You’re working out the melody for your next tune, but the chords just aren’t happening? Here’s a basic set-by-step for harmonizing a melody.
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It doesn’t matter how good your melody is if your chord progression doesn’t work. A chord progression is like the piece of land you build your house on. It doesn’t matter how good the house is if you’ve built it on a lousy piece of swampy land that can’t support the foundation. You want that land to be interesting, but even more important than that is the support it gives. So how do you make sure that the chords you choose will provide the right harmonic support for your melody? How can you be certain that your melody is being properly supported?
Chords and melodies are actually just two aspects that work hand in hand during the songwriting process; the other is the lyric. But lets deal with chords and melodies for now. If the chords don’t work properly, you’ll find that even fantastic melodies become ineffective as the bad chords will distract listeners.
Most pop songs are a short 4-5 minute musical journey. Like any journey, both real and metaphorical, we need a location that serves as both a starting and ending point. In other words, a trip usually starts and ends at the same spot.
Some song genres might allow for a more abstract kind of approach with melodies and harmonies. But if you’re looking to write the kind of song that becomes popular rather quickly with the largest cross-section of the public, the tonic note and chord is that all-important location.
The tonic note, and the chord that is built upon it, is the note represented by the key of your song. A song in A major has a tonic note and chord of A.
Here are some basic pointers for adding chords to your melodies.
- Make sure your chorus melody gives prominence to the tonic note and chord, especially at the end of the chorus.
- You’ll often find that verse melodies work well if they move toward the dominant note (i.e., the 5th note of your chosen key), or some other non-tonic note. When verse melodies end on a note other than the tonic, the audience wants to hear the tonic note happen soon, and it helps generate song energy.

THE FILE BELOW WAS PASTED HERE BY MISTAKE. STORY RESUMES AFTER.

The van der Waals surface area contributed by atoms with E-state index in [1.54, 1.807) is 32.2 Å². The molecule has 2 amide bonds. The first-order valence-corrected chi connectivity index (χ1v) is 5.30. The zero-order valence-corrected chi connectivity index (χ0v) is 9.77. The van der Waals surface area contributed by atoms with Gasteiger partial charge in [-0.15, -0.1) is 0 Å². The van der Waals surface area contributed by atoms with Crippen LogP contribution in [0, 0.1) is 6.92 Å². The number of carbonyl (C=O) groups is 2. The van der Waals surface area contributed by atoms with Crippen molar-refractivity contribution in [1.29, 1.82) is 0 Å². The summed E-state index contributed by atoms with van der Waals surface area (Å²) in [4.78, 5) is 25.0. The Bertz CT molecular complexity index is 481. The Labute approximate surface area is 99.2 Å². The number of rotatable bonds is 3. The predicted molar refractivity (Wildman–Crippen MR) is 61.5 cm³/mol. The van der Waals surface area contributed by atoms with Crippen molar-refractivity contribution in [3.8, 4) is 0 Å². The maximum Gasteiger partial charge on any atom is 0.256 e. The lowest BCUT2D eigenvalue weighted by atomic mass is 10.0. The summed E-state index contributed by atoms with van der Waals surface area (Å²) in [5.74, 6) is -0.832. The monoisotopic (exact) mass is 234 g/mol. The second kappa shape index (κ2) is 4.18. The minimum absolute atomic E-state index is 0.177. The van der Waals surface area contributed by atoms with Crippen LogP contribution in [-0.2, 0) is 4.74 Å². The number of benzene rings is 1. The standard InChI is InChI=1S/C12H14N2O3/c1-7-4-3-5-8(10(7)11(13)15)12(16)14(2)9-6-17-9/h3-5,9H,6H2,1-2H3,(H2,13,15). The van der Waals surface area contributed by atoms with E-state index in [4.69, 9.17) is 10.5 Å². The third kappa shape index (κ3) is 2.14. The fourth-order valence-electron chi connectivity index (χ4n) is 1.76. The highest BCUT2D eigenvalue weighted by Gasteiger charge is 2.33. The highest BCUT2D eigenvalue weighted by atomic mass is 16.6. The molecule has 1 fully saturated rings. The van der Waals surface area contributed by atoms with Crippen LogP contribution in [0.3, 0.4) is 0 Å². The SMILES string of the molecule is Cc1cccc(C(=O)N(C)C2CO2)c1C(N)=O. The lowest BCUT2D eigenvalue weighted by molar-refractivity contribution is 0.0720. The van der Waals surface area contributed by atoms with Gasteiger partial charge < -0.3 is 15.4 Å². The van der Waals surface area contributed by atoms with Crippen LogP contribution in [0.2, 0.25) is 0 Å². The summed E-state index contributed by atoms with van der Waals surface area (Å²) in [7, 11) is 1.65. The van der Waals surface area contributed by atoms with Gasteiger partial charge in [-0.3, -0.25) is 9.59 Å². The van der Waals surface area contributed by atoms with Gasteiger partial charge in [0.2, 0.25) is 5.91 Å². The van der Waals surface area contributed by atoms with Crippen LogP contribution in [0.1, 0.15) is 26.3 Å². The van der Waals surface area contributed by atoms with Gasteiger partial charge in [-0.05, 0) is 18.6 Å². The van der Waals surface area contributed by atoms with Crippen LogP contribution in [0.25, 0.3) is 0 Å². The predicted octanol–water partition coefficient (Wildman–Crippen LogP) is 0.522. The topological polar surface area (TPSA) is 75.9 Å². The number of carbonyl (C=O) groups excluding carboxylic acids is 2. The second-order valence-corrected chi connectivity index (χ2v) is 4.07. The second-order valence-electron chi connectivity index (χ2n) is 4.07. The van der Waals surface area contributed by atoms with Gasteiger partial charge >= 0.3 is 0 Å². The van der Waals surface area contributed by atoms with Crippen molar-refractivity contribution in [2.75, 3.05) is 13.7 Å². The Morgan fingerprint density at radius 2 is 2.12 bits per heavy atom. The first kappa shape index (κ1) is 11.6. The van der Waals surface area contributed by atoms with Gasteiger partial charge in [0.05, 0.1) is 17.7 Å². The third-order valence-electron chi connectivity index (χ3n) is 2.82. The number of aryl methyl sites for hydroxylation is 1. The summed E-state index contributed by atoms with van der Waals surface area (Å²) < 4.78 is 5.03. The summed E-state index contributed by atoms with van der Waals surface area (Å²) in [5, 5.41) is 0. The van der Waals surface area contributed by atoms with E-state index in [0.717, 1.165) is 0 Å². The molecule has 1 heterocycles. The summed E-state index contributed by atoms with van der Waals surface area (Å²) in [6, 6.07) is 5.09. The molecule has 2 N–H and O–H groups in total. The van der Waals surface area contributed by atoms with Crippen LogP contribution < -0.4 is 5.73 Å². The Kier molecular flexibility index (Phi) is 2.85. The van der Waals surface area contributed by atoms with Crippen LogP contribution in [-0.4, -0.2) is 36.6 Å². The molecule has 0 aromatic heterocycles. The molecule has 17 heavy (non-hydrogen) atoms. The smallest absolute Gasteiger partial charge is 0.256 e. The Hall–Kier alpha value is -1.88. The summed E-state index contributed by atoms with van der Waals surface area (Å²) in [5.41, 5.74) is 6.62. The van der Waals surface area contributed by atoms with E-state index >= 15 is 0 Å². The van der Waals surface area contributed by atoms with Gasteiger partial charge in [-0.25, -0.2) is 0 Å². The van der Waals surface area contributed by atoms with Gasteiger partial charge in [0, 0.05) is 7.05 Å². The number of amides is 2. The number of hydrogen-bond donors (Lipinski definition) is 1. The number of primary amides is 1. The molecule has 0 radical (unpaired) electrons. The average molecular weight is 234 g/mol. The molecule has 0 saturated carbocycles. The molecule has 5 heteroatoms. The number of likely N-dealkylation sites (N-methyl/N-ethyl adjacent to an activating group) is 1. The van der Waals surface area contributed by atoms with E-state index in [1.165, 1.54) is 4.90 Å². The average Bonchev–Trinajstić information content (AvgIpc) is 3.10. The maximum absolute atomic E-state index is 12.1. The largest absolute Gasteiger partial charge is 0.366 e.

- If your song is in a major key, your verse melody should start on a note from the tonic chord. If your song is in A major, good starting notes are C# or E. (You don’t as often see the tonic note as a starting pitch.)
- Strong progressions usually involve chords that are a 4th or 5th away from the next one – the so-called “circle-of-fifths.” So to create the strongest progressions you can for your melody, try to accompany it with chords that feature the circle-of-fifths. (For example: E-A, Bm-E-A, F#m-Bm-E-A, and so on.)
- Identify the strong beats in your melody, and choose chords that contain those notes. As you know, you can’t (and definitely shouldn’t) harmonize each and every note of a melody. So which ones do you harmonize? Sing your melody through, tapping your foot, and try to identify the strongest beats. Usually it’s every 2 beats, or every 4 beats. The note that you harmonize should exist in the chord you choose. Then make sure, at least much of the time, that the chord you choose to follow that one is a “strong” choice – one that really emphasizes the key you’re in. As mentioned, the circle-of-fifths is a very common progression, and you’ll see it in hit pop songs more often than almost any other choice.
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